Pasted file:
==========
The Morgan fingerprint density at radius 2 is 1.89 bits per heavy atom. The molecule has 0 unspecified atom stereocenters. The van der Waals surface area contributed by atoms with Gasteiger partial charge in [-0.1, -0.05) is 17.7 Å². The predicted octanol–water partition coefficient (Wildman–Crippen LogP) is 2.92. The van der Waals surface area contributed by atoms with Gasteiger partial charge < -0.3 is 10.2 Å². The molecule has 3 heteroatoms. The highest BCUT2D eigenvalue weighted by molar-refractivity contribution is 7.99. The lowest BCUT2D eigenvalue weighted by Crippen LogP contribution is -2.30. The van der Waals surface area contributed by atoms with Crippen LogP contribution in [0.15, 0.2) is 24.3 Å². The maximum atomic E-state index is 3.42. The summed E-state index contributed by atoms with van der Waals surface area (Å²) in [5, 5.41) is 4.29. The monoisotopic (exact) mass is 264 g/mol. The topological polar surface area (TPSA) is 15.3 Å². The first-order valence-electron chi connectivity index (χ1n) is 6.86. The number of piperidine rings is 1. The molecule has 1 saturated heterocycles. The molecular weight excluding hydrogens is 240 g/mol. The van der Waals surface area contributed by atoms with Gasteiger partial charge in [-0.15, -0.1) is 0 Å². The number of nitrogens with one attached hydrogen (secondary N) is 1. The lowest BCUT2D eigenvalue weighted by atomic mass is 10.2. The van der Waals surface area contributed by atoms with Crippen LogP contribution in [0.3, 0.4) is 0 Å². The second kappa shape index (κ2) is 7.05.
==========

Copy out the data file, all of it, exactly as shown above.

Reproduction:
The Morgan fingerprint density at radius 2 is 1.89 bits per heavy atom. The molecule has 0 unspecified atom stereocenters. The van der Waals surface area contributed by atoms with Gasteiger partial charge in [-0.1, -0.05) is 17.7 Å². The predicted octanol–water partition coefficient (Wildman–Crippen LogP) is 2.92. The van der Waals surface area contributed by atoms with Gasteiger partial charge < -0.3 is 10.2 Å². The molecule has 3 heteroatoms. The highest BCUT2D eigenvalue weighted by molar-refractivity contribution is 7.99. The lowest BCUT2D eigenvalue weighted by Crippen LogP contribution is -2.30. The van der Waals surface area contributed by atoms with Crippen LogP contribution in [0.15, 0.2) is 24.3 Å². The maximum atomic E-state index is 3.42. The summed E-state index contributed by atoms with van der Waals surface area (Å²) in [5, 5.41) is 4.29. The monoisotopic (exact) mass is 264 g/mol. The topological polar surface area (TPSA) is 15.3 Å². The first-order valence-electron chi connectivity index (χ1n) is 6.86. The number of piperidine rings is 1. The molecule has 1 saturated heterocycles. The molecular weight excluding hydrogens is 240 g/mol. The van der Waals surface area contributed by atoms with Gasteiger partial charge in [-0.15, -0.1) is 0 Å². The number of nitrogens with one attached hydrogen (secondary N) is 1. The lowest BCUT2D eigenvalue weighted by atomic mass is 10.2. The van der Waals surface area contributed by atoms with Crippen LogP contribution in [0.3, 0.4) is 0 Å². The second kappa shape index (κ2) is 7.05.